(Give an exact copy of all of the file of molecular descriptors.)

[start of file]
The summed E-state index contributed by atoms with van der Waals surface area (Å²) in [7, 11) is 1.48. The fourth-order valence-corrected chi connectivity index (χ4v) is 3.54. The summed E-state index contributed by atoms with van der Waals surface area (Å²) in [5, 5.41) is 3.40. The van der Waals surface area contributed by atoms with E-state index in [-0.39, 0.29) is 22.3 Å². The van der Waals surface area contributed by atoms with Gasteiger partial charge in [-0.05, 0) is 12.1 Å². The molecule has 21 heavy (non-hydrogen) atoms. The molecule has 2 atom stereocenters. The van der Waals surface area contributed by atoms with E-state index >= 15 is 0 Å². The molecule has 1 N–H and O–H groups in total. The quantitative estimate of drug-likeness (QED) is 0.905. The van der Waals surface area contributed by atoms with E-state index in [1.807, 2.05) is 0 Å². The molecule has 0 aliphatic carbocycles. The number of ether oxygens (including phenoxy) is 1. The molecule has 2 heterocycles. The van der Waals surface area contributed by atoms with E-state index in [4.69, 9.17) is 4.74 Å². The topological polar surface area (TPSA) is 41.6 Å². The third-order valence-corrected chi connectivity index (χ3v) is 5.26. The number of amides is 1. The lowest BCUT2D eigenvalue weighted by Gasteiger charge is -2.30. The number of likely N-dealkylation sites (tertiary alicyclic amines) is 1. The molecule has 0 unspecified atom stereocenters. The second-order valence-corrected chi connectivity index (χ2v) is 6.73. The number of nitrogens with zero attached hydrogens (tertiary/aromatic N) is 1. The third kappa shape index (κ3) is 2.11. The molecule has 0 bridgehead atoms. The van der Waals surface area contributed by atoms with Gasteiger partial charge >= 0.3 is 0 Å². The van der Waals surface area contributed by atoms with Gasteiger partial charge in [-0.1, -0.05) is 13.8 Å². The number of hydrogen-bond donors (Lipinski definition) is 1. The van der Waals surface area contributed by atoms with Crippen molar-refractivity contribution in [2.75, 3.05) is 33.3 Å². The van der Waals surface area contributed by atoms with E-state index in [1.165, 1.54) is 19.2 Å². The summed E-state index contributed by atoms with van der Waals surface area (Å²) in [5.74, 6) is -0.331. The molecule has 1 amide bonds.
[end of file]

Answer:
The summed E-state index contributed by atoms with van der Waals surface area (Å²) in [7, 11) is 1.48. The fourth-order valence-corrected chi connectivity index (χ4v) is 3.54. The summed E-state index contributed by atoms with van der Waals surface area (Å²) in [5, 5.41) is 3.40. The van der Waals surface area contributed by atoms with E-state index in [-0.39, 0.29) is 22.3 Å². The van der Waals surface area contributed by atoms with Gasteiger partial charge in [-0.05, 0) is 12.1 Å². The molecule has 21 heavy (non-hydrogen) atoms. The molecule has 2 atom stereocenters. The van der Waals surface area contributed by atoms with E-state index >= 15 is 0 Å². The molecule has 1 N–H and O–H groups in total. The quantitative estimate of drug-likeness (QED) is 0.905. The van der Waals surface area contributed by atoms with E-state index in [1.807, 2.05) is 0 Å². The molecule has 0 aliphatic carbocycles. The number of ether oxygens (including phenoxy) is 1. The molecule has 2 heterocycles. The van der Waals surface area contributed by atoms with E-state index in [4.69, 9.17) is 4.74 Å². The topological polar surface area (TPSA) is 41.6 Å². The third-order valence-corrected chi connectivity index (χ3v) is 5.26. The number of amides is 1. The lowest BCUT2D eigenvalue weighted by Gasteiger charge is -2.30. The number of likely N-dealkylation sites (tertiary alicyclic amines) is 1. The molecule has 0 unspecified atom stereocenters. The second-order valence-corrected chi connectivity index (χ2v) is 6.73. The number of nitrogens with zero attached hydrogens (tertiary/aromatic N) is 1. The third kappa shape index (κ3) is 2.11. The molecule has 0 bridgehead atoms. The van der Waals surface area contributed by atoms with Gasteiger partial charge >= 0.3 is 0 Å². The van der Waals surface area contributed by atoms with Gasteiger partial charge in [-0.1, -0.05) is 13.8 Å². The number of hydrogen-bond donors (Lipinski definition) is 1. The van der Waals surface area contributed by atoms with Crippen molar-refractivity contribution in [2.75, 3.05) is 33.3 Å². The van der Waals surface area contributed by atoms with E-state index in [1.165, 1.54) is 19.2 Å². The summed E-state index contributed by atoms with van der Waals surface area (Å²) in [5.74, 6) is -0.331. The molecule has 1 amide bonds.